Jakarta: Adani group plans to invest in a $1.6 billion coal railway project in Indonesia’s South Sumatra province, a government official said on Wednesday, providing funding for much-needed infrastructure.
While Indonesia has abundant natural resources, including coal, oil and gas, lack of investment in exploration and infrastructure such as railways, roads and ports for the transport and shipment of key commodities has limited the scope for extraction and development.
The island of Sumatra, which includes South Sumatra province, has 11.5 billion tonnes of mineable coal reserves — or 57% of the country’s total mineable reserves of 20 billion tonnes, according to data from the energy and mines ministry.
But the province only produced 11.5 million tonnes of coal in 2009, because of poor transportation.
The new 270-kilometres (168 miles) railway will be an addition to another railway project which is being developed by state-owned miner PT Perusahaan Batubara Bukit Asam.
Alex Noordin, governor of South Sumatra, said the railway project will require total investment of $1.6 billion including a coal terminal.
“The coal terminal will have the capacity to handle 50 million tonnes of coal. Bukit Asam will supply around 34 million tonnes,” Noordin said.
Bukit Asam has said it plans to increase its output to 50 million tonnes a year within five to six years by buying new mines and developing a new railway.
The state miner, which also plans to develop its own 307-kilometre railway line from Tanjung Enim to the port of Lampung in partnership with the Rajawali group, may also benefit from being connected to the new provincial railway project, which will connect Tanjung Enim to Tanjung Api-Api, near another port.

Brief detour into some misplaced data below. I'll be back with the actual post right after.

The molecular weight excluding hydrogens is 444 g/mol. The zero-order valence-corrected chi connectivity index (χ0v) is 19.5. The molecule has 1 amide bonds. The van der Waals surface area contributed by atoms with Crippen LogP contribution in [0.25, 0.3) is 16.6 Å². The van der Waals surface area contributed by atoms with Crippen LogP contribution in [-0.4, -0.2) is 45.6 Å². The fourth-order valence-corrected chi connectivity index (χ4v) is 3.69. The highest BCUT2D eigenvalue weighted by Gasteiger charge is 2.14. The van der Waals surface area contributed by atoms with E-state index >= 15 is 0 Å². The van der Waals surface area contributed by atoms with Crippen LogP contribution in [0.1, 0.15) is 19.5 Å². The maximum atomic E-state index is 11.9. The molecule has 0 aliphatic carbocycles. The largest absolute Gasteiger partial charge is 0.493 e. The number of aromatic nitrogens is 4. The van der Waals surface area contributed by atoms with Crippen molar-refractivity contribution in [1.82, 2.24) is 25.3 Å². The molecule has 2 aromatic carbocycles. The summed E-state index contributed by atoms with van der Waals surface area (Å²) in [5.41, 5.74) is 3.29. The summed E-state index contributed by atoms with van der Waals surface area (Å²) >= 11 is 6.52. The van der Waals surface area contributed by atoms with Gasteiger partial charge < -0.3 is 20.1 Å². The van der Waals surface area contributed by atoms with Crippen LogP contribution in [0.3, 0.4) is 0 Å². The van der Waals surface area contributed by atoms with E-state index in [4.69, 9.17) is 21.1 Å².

Diversified Adani Enterprises, which controls Indian power utility Adani Power, may sign an offtake agreement for coal supply with Bukit Asam in exchange for financing the railway, said Gita Wirjawan, Indonesia’s investment chief.
The railway project is expected to start next year and may be completed in four years, he said.
Earlier this week, a spokesman for Indonesia’s vice president said that Indian power utility Reliance Power is considering investing as much as $5 billion in a coal railway, coal mines and a power plant, also in South Sumatra.
Indonesia’s Kalimantan, on Borneo island, accounts for most of the remaining coal produced by Indonesia, the world’s top thermal coal exporter, and is also seeking investments in coal railway projects.
Southeast Asia’s biggest economy has seen a steady pick up in investor interest over the past 18 months, thanks to a combination of political stability and improving economic growth sustained by strong domestic consumption and demand for commodities ranging from coal to palm oil.
For years, foreign investors shunned Indonesia in favour of China, India and Vietnam, citing its poor infrastructure, red tape and graft.
Now steel giants ArcelorMittal and POSCO, and sovereign wealth fund China Investment Corp are eyeing new production plants and investment in the resources sector, Indonesian government officials have said.